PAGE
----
Travel agents help clients make travel, transportation, lodging and touring arrangements. A certificate or associate's degree in travel, tourism or hospitality is generally all that is required to become a travel agent. Many travel agencies require potential travel agents to begin as reservation clerks or travel receptionists before becoming agents. With sufficient experience, clerks and receptionists can quickly become travel agents.
Although there are no required licenses or certifications for travel agents, many attend workshops and continuing education courses to keep updated on trends and changes in the travel industry. Job candidates with experience traveling to diverse destinations and an interest in travel-related fields like languages or geography may be more desirable to travel agencies.
A travel agent certificate program is generally a 1-semester program that focuses specifically on the duties of travel agents. Students learn to communicate with travel and transportation companies, organize travel arrangements and find appropriate travel information for clients. A certificate program is basic and prepares students for entry-level travel agent opportunities. Courses may include:
- Trends in travel industry
- Customer service in travel
- Travel marketing
- Computer use in travel
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Associate Degree Program
An associate's degree in travel and tourism is more comprehensive and can lead to other careers than as a travel agent. However, travel agents can benefit from the greater scope of travel and tourism concepts that are taught in 2-year degree programs. Instead of focusing on the duties of a travel agent, a travel associate's degree program teaches students how the tourism industry operates as a whole. Courses may include:
- Travel management
- Hospitality operations
- International travel and tourism
- Tourism development and planning
- Hospitality information systems
Travel agents use technology to set travel arrangements and gather travel information. Therefore, travel agents must be comfortable with significant computer use. They must also be courteous and organized.
Many travel agencies require agents to occasionally enroll in continuing education courses to keep up with changes in the travel industry. Customs, travel regulations and travel advisories are constantly changing, so agents must be able to keep their travel knowledge current and relevant. The American Society of Travel Agents (ASTA) holds conferences, expos and seminars each year in locations throughout the country. Conferences allow travel agents to network with other travel professionals, learn industry trends and learn more about specific travel destinations. These conferences usually last 3-4 days and allow travel agents to sight see in their free time. In addition, ASTA holds virtual seminars for travel agents who are unable to attend in-person events. The National Association of Career Travel Agents (NACTA) also holds workshops and seminars in various travel destinations. NACTA offers 'seminars at sea,' which allow travel agents to learn more about the industry while staying on a cruise ship or at a beachside resort. NACTA also has local chapters throughout the country that hold weekly or monthly meetings.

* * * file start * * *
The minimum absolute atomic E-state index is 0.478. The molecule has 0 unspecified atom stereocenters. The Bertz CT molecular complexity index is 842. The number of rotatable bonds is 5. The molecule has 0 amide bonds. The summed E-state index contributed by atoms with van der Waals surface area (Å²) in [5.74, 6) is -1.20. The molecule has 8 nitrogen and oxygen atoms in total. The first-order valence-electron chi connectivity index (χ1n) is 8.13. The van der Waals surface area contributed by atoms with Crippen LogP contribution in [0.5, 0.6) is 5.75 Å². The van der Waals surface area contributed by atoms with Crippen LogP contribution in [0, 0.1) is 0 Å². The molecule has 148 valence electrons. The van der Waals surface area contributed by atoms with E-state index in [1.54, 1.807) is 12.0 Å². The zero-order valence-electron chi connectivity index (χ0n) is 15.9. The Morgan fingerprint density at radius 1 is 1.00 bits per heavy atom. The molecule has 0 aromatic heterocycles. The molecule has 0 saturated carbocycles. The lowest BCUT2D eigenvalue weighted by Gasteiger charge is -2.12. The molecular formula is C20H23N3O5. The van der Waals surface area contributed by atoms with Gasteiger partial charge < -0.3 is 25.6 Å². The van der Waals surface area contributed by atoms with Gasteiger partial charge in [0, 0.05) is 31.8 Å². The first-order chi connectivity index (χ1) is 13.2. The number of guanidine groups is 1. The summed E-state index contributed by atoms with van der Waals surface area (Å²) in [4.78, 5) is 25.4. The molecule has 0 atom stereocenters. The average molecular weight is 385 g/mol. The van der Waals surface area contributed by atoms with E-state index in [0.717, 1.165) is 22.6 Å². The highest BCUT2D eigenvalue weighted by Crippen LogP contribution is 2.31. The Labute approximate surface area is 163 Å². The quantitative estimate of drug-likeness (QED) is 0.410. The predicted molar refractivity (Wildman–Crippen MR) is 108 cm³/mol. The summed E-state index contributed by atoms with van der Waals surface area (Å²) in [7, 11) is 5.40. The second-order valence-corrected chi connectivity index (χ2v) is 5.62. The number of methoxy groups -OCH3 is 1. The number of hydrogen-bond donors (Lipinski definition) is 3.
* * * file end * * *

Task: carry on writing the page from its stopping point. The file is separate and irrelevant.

Travel agents are not required to be licensed or certified. Travel agents looking to start their own agency, however, must obtain approval from various travel and transportation organizations, including the Airlines Reporting Corporation and the International Airlines Travel Agency Network.
Although there are no formal education requirements, many travel agencies prefer their employees to have some level of formal training. Associate's degrees can help lead to other jobs in the field and continuing education helps agents keep up with changes in the industry.